To determine whether AMPK activation was required for the protective effect of AICAR in response to glucose deprivation, we stably expressed a dominant-negative form of AMPK (dnAMPK) in LN229+myrAkt cells. In cells expressing dnAMPK, activation of AMPK, in response to glucose deprivation and AICAR, was diminished, as represented by the reduced level of phosphorylation of AMPK on Thr172 and ACC on Ser79 (Figure 2c). This reduced level of AMPK activation in dnAMPK-expressing cells correlated with accelerated death during glucose withdrawal (Figure 2a). The expression of dnAMPK also impaired the ability of AICAR to protect cells from death induced by glucose deprivation (Figure 2b). The incomplete inhibition of endogenous AMPK and ACC phosphorylation in cells expressing dnAMPK may explain the fact that the effect of AICAR on viability was not completely blocked in these cells. The data suggest that AMPK activation is essential for AICAR-induced survival of Akt-expressing cells when cultured in the absence of glucose.
AICAR fails to protect cells from staurosporine-induced apoptosis
To assess whether AICAR acts as a general inhibitor of apoptosis, we tested its ability to protect cells treated with staurosporine, a broad kinase inhibitor (Omura et al., 1995). LN229 control cells or LN229 cells expressing myrAkt were cultured in serum-free medium containing glucose. Staurosporine (STS) induced cell death in both cell lines. AICAR did not protect cells from this death (Figure 3a), even though phosphorylation of AMPK and ACC were highly induced by AICAR (Figure 3b). Thus, AICAR's protective effect is selective for glucose deprivation-induced cell death and does not result from its ability to suppress apoptosis in general.
Inhibition of mTOR does not protect cells from glucose deprivation-induced death
Protein synthesis is a process that increases consumption of cellular energy (Rolfe and Brown, 1997). During energy starvation, inhibition of translation may help maintain cellular homeostasis. Increasing evidence supports a role for AMPK in the inhibition of protein synthesis by downregulating the mTOR pathway (Horman et al., 2002; Inoki et al., 2003). Thus, we tested whether, during glucose withdrawal, the increased cell survival observed in AICAR-treated cells could be reproduced by inhibition of mTOR alone. 4E-binding protein 1 (4EBP1) is a downstream target of mTOR. Phosphorylation of 4EBP1 by mTOR stimulates cap-dependent translation by relieving the ability of 4EBP1 to suppress eIF4E. In the absence of glucose, LN229 cells expressing myrAkt displayed increased phosphorylation of 4EBP1 in comparison to wild-type cells. Further, myrAkt-induced phosphorylation of 4EBP1 was inhibited by AICAR to a comparable extent to that observed when cells were treated with 20 nM rapamycin, a specific inhibitor of mTOR (Figure 4a). However, unlike AICAR, rapamycin failed to protect Akt-expressing cells from death induced by glucose starvation (Figure 4c). The experiment was also repeated using increasing concentrations of rapamycin. No increase in survival was observed when myrAkt cells were treated with 40, 100, or 200 nM rapamycin (data not shown).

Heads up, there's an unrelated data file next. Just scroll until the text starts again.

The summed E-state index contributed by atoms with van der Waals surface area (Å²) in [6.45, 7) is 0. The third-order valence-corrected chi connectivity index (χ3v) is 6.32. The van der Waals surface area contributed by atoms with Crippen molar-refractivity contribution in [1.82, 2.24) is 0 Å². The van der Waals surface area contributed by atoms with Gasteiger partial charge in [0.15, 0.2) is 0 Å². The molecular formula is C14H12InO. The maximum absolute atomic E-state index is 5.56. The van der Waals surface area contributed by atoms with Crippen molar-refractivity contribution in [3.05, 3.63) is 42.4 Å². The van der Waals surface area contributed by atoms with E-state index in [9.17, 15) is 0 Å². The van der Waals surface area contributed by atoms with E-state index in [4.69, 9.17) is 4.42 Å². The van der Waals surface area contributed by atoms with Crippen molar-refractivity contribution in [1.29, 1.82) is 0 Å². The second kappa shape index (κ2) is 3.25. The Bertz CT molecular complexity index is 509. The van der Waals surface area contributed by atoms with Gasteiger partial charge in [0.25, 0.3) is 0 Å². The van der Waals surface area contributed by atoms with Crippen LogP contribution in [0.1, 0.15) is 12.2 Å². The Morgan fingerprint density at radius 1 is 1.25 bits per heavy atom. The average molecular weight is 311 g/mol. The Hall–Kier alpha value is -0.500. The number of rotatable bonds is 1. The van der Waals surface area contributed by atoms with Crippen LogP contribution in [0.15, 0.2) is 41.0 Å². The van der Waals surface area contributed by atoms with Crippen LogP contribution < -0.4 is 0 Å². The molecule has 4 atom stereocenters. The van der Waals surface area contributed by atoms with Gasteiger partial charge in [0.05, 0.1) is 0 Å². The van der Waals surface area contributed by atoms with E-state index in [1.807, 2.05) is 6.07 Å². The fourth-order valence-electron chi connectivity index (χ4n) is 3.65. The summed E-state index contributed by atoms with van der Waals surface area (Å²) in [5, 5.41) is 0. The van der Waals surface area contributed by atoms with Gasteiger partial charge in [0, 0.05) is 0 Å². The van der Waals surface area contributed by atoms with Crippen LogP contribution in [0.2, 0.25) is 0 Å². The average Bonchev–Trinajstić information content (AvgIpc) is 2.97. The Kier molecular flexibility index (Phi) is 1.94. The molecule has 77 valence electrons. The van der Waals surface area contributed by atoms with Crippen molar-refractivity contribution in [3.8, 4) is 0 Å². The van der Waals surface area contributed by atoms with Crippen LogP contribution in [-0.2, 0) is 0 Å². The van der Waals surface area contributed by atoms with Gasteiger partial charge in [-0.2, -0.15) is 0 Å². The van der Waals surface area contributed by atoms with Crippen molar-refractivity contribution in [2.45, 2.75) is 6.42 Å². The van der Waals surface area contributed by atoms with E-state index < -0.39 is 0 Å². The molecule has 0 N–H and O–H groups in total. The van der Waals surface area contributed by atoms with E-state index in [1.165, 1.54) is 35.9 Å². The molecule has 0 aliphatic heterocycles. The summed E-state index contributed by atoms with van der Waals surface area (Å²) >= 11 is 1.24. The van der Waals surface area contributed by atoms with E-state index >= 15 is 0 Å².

Activation of Akt prevents AMPK-dependent changes in fatty acid metabolism in response to glucose withdrawal
To evaluate whether constitutive activation of Akt affects the ability of cells to adapt to glucose withdrawal by altering lipid metabolism, we determined the rate of fatty acid oxidation and fatty acid synthesis in LN229 control cells or LN229 cells expressing myrAkt (Figure 5a, b). In response to glucose withdrawal, control cells upregulated their rate of fatty acid oxidation and suppressed lipid synthesis. Under all conditions tested, LN229 cells with activated Akt demonstrated significantly reduced rates of fatty acid oxidation in comparison to control LN229 cells. In addition, Akt-expressing cells maintained significantly higher levels of fatty acid synthesis in the absence of glucose than control cells. During glucose withdrawal, only when Akt-transfected cells were treated with AICAR did the levels of fatty acid oxidation rise to levels comparable to those observed in glucose-deprived control cells. AICAR also suppressed fatty acid synthesis in glucose-deprived Akt-transfected cells to a level comparable to that of glucose-deprived control transfected cells. To determine whether the effect of AICAR on fatty acid oxidation was dependent on AMPK, Akt-expressing cells were cultured in the absence of glucose and treated with AICAR in the presence or absence of a dominant-negative form of AMPK (dnAMPK) (Figure 5c). The AICAR induction of fatty acid oxidation in Akt-transfected cells was significantly reduced by dominant-negative AMPK.